In the physical world, Magnolia Boutique’s 18 employees work in unimpressive surroundings, a boxy brown warehouse across from an agricultural field in Franklin.
But online—where it really counts—Magnolia Boutique is a multimillion-dollar women’s retailer known for its bohemian style built around casual, trendy clothing, shoes and accessories. The online-only business is on track to hit $10.5 million in sales this year, up from $7.9 million in 2019. Most items are $75 or less.
The company landed on IBJ’s Fast 25 list of fastest-growing central Indiana private companies this year, with revenue growth of 75% from 2017 to 2019. It’s also been on the Inc. 5000 list of fastest-growing private U.S. companies the past three years, landing at 2,507 this year.
Not bad for a business that Bargersville resident Susan DelPriore, 47, launched from her basement in 2013.
“I think the first day, I got 10 orders, and I thought that was the best thing in the world,” DelPriore said.
Sales growth had begun to level out in 2017, DelPriore said, but the company saw a surge this year because of the pandemic. “There’s a lot of customers that never shopped online before that are now.”
Charles Aaron Lawry, an assistant professor of consumer science at Purdue University, said Magnolia Boutique’s success is “extraordinary,” especially given that about 90% of online businesses fail in the first six months.
“Online is a crowded space,” Lawry said. “She’s been able to take this kind of boho chic image and been able to put her own spin on it in a way that’s unique.”
The company’s success is a result of savvy strategy mixed in with some lucky timing.
When she launched Magnolia Boutique, DelPriore was a stay-at-home mom—but one with solid retail experience. She’d been a buyer for women’s clothing retailer Boston Proper from 1998 to 2006, a period when the Boca Raton, Florida-based company was moving into e-commerce from its roots as a catalog-based retailer.
Initially, DelPriore had wanted to open a brick-and-mortar store in downtown Franklin. But her family convinced her that a small-town retail shop would be too risky, so she decided to launch entirely online.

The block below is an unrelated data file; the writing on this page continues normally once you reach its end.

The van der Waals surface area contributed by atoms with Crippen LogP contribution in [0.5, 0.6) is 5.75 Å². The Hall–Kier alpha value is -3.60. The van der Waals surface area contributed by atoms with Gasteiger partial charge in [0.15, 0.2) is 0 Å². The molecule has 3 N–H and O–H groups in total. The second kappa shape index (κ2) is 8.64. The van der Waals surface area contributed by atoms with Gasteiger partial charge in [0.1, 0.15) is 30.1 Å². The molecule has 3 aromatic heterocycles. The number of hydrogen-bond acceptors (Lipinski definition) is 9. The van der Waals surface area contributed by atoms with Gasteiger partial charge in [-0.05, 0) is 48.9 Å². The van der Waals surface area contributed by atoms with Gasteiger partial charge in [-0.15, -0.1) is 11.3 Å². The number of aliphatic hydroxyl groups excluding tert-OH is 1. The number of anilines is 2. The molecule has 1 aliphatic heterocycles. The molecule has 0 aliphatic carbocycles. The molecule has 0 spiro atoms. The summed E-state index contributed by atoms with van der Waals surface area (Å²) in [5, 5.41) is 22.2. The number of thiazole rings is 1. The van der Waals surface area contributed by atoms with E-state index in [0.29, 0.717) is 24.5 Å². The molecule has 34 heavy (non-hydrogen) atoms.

Building on its modest first-day success, the boutique did about $100,000 in sales in its first six months. Sales climbed to $600,000 the second year, then doubled to $1.2 million the year after that. The company achieved profitability in its second month and has been in the black ever since.
After a year, DelPriore moved the business out of her home. Operations shifted to one Greenwood location, then another, before the company moved to its 12,000-square-foot location on the north side of Franklin two years ago.
Along the way, the business built a substantial social media following. It has 190,000 Instagram followers, where it typically attracts several hundred likes and replies to each of its multiple daily posts.
Magnolia Boutique also has more than 369,000 Facebook followers, and DelPriore leaned heavily on this platform early on.
When she started the business, Facebook hadn’t yet made the algorithm tweaks that limit what shows up in a user’s feed. That meant Magnolia Boutique’s early Facebook posts generated more likes, more comments—and potentially more sales—than is now the case.
“I think that any business that started in that time was really lucky,” DelPriore said.
After its Facebook posts lost some of their marketing power, Magnolia Boutique moved to Instagram. It also started advertising on Google and Facebook.
Another challenge came around 2015-2016, when the number of online boutiques began to proliferate.
“There’s a million online boutiques out there, and they all have the same stuff because we’re all shopping from the same vendors,” DelPriore said.
But because Magnolia Boutique started a few years before the boom, it had already built up a customer base that helped it compete, she said.
Lawry, the Purdue professor, described the advent of the online boutique as part of an evolution in online retail. Huge online fashion retailers such as Net-a-Porter, Farfetch and Gilt Groupe had become popular by 2010. Online boutiques offer carefully curated selections as an alternative to the other sites’ huge inventories.